Austria, France, Germany, Denmark and Norway have called on Brussels to extend the length of time members of the passport-free Schengen area can reintroduce border controls from two to four years.
“We call on the [European] Commission to submit draft legislation aimed at amending the provisions … to allow member states to reintroduce internal border controls for periods longer than currently provided for,” according to an unofficial document seen by POLITICO.
At the peak of the migration crisis in September 2015, five countries — Germany, Austria, Denmark, Sweden and Norway, which is not in the EU — reintroduced internal border controls to stem the flow of refugees and asylum seekers. In May, the countries were authorized to extend the controls until mid-November.
France, which reintroduced border controls in November 2015 in response to the heightened terrorist threat, is scheduled to keep them in place until the end of October.
With the migration crisis arguably under control, the threat of terrorism is reason enough to maintain border controls in some cases, the countries said.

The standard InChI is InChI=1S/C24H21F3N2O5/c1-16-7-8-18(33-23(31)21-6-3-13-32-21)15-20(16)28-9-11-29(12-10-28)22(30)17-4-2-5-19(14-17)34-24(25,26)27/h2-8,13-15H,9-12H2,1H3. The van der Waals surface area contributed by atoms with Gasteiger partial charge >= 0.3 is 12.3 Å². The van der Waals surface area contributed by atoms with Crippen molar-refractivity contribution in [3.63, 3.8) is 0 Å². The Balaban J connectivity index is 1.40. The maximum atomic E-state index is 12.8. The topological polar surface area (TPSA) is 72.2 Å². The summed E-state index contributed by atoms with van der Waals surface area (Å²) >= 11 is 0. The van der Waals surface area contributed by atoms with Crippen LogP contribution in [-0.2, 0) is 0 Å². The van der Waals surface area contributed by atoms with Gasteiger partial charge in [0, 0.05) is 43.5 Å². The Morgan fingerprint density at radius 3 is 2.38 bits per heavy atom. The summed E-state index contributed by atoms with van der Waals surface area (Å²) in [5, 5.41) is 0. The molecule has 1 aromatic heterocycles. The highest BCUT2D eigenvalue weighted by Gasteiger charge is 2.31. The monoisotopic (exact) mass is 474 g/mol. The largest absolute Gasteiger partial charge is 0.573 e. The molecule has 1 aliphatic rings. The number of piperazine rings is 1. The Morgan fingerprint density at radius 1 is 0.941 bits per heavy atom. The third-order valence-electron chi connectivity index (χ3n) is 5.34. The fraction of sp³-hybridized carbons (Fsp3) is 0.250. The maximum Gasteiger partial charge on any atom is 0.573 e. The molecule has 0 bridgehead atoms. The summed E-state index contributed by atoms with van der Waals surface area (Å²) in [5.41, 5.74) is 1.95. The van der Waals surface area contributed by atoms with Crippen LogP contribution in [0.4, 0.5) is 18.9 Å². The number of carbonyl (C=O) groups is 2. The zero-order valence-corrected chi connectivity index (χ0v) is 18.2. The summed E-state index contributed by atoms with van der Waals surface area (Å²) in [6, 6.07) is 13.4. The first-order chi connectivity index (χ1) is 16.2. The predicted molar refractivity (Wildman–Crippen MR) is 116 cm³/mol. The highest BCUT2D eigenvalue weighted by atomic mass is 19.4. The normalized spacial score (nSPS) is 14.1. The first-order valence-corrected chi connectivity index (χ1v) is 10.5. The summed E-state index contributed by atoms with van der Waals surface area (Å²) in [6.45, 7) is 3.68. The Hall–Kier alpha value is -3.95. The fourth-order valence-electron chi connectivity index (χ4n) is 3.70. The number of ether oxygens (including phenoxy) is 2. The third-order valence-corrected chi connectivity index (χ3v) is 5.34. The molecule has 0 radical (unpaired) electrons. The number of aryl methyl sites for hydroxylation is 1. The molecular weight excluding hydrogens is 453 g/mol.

“This [time] limitation does not match the needs in the context of a long-term terrorist threat,” according to the document, which stressed that the reintroduction of internal border controls is essential to strengthening “the area’s capacity to cope with crisis situations.”
Currently, internal border controls can be reintroduced in exceptional circumstances at some border checks for a period of up to six months. These can be prolonged for additional six month periods, up to a maximum duration of two years.
The document proposes to extend this maximum duration to four years “where there are exceptional circumstances.”
Speaking to reporters ahead of a meeting of interior ministers Thursday, Dimitris Avramopoulos, the European commissioner for migration and home affairs, said there was no reason for countries to extend border controls in the Schengen area.
“The main reasons, justified reasons … for prolongation of the internal border controls are not there anymore,” Avramopoulos said. “I believe it’s the moment to go back to the normal functioning of Schengen.”
The Commission is expected to make an assessment of the request at the end of September.
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